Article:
This article outlines four best practices for search optimizing any page your professional service firm’s website. It was originally published in 5/2014 and was updated with new information in 3/2018.
Search Engine Optimization (SEO) can consist of a whole slew of activities ranging from the big to the small. But the truth is you’re not looking for a big answer, you’re looking for a manageable task that allows you to get results at a low-cost. The good news is you can. And it starts by focusing on four highly important on-page elements.
Four OnPage SEO Elements to Spend Your Time On
- Page Title: The page title (no. 1 in the image above) is something nobody pays attention to on a website. But it’s highly important to a search engine. The page title should provide a good overview of the page within 60 characters. Think of it as your elevator pitch for that web page to Google.
- Page URL: The URL slug (no. 2 in the image above) is the next element to be cognizant of. It should be treated as an abbreviated overview of the story the web page is looking to tell.
- H1 Title: The H1 (no. 3 in the image above) is essentially the headline for your web page. It is what the reader will most associate with. It’s easy to get caught in the trap of trying to make them clever, however clever isn’t what your reader is searching for. And more importantly, Google doesn’t understand clever. Keep them simple, to the point, and try to write it so it speaks directly toward what a client you’d like to attract may be trying to find in their search.
- Meta Description: A web page’s meta description (no. 4 in the image above) is sometimes (but not always) displayed on a search engine’s results page. A client will never see it on the actual web page. It is simply meta data which means it lives behind the page and is not visible to the reader. However it will be visible to search engines and it’s often used as context within a list of search results. Think of it as if you’re directly telling your web searcher exactly what your page is about before they make the choice to visit your page. You get a longer space for this but not much. Your page’s meta description should stay within 300 characters (increased from 155 characters in December 2017).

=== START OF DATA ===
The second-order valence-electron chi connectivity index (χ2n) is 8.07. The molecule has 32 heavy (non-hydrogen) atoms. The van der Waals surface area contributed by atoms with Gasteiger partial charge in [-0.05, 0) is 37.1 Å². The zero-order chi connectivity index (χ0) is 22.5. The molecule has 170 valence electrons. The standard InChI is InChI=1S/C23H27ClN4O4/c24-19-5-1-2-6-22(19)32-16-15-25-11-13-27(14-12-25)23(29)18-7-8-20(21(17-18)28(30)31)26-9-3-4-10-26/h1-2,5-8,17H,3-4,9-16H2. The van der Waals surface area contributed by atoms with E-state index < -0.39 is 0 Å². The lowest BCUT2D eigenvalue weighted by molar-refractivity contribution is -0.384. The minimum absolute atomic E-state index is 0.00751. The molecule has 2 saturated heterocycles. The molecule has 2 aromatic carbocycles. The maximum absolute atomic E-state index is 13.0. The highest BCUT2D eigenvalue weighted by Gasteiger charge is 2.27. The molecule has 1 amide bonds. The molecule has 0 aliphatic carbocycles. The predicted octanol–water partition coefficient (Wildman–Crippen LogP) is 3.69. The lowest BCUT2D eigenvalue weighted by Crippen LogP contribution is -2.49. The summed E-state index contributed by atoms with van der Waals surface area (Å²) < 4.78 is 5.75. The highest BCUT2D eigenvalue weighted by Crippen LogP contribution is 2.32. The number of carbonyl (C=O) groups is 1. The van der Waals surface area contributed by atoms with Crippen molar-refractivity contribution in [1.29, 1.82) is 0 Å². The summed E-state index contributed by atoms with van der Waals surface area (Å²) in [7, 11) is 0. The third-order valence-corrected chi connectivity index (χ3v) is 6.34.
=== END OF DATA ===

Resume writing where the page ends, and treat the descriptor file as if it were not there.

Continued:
Bring it together through a broader story
In my example above you can see that particular post is ranking number 1 based on the search phrase used. That’s because the four elements are working together to tell a broader story. This allows us to connect the content to a variety of different ways a searcher might search. More importantly, it gives Google more potential data points to understand what the content is about. Specifically, we were able to tell Google that this particular page in our site speaks to:
- Improving buyer confidence
- Reducing buyers’ perceived risk in hiring A/E firms
- Ways an A/E firms website reduces buyers perceived risk
What you need to move forward
If you don’t have it already, all you need to manage these elements is a tool installed into your content management system that allows you to control the page properties of an individual web page (if you’re using WordPress, Yoast is the most common). If you don’t have this tool currently available, simply give your developer a call to get it installed or send me an email and I’d be happy to help.